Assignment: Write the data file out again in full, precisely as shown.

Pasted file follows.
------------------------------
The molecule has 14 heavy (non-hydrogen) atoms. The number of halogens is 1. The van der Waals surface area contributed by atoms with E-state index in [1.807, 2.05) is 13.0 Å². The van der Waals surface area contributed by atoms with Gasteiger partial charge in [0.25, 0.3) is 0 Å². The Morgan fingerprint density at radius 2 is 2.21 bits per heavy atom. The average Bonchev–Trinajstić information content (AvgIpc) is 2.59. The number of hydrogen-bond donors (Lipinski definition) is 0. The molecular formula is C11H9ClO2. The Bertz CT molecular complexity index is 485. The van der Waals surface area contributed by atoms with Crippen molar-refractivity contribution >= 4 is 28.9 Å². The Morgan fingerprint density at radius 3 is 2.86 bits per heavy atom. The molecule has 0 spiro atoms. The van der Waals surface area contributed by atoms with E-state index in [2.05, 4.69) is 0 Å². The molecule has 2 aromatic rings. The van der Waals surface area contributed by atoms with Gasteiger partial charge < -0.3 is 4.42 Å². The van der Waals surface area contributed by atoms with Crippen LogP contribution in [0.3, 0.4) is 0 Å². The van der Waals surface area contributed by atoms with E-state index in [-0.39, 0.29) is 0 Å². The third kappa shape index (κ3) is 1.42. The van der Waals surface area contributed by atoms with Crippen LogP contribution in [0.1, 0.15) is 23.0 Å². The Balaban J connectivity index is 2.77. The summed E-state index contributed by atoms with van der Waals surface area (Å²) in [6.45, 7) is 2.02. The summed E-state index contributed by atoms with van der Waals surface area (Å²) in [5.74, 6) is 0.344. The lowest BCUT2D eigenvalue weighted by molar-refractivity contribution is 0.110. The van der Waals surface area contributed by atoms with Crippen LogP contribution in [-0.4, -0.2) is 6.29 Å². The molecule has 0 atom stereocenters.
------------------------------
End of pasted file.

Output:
The molecule has 14 heavy (non-hydrogen) atoms. The number of halogens is 1. The van der Waals surface area contributed by atoms with E-state index in [1.807, 2.05) is 13.0 Å². The van der Waals surface area contributed by atoms with Gasteiger partial charge in [0.25, 0.3) is 0 Å². The Morgan fingerprint density at radius 2 is 2.21 bits per heavy atom. The average Bonchev–Trinajstić information content (AvgIpc) is 2.59. The number of hydrogen-bond donors (Lipinski definition) is 0. The molecular formula is C11H9ClO2. The Bertz CT molecular complexity index is 485. The van der Waals surface area contributed by atoms with Crippen molar-refractivity contribution >= 4 is 28.9 Å². The Morgan fingerprint density at radius 3 is 2.86 bits per heavy atom. The molecule has 0 spiro atoms. The van der Waals surface area contributed by atoms with E-state index in [2.05, 4.69) is 0 Å². The molecule has 2 aromatic rings. The van der Waals surface area contributed by atoms with Gasteiger partial charge < -0.3 is 4.42 Å². The van der Waals surface area contributed by atoms with Crippen LogP contribution in [0.3, 0.4) is 0 Å². The van der Waals surface area contributed by atoms with E-state index in [-0.39, 0.29) is 0 Å². The third kappa shape index (κ3) is 1.42. The van der Waals surface area contributed by atoms with Crippen LogP contribution in [0.1, 0.15) is 23.0 Å². The Balaban J connectivity index is 2.77. The summed E-state index contributed by atoms with van der Waals surface area (Å²) in [6.45, 7) is 2.02. The summed E-state index contributed by atoms with van der Waals surface area (Å²) in [5.74, 6) is 0.344. The lowest BCUT2D eigenvalue weighted by molar-refractivity contribution is 0.110. The van der Waals surface area contributed by atoms with Crippen LogP contribution in [-0.4, -0.2) is 6.29 Å². The molecule has 0 atom stereocenters.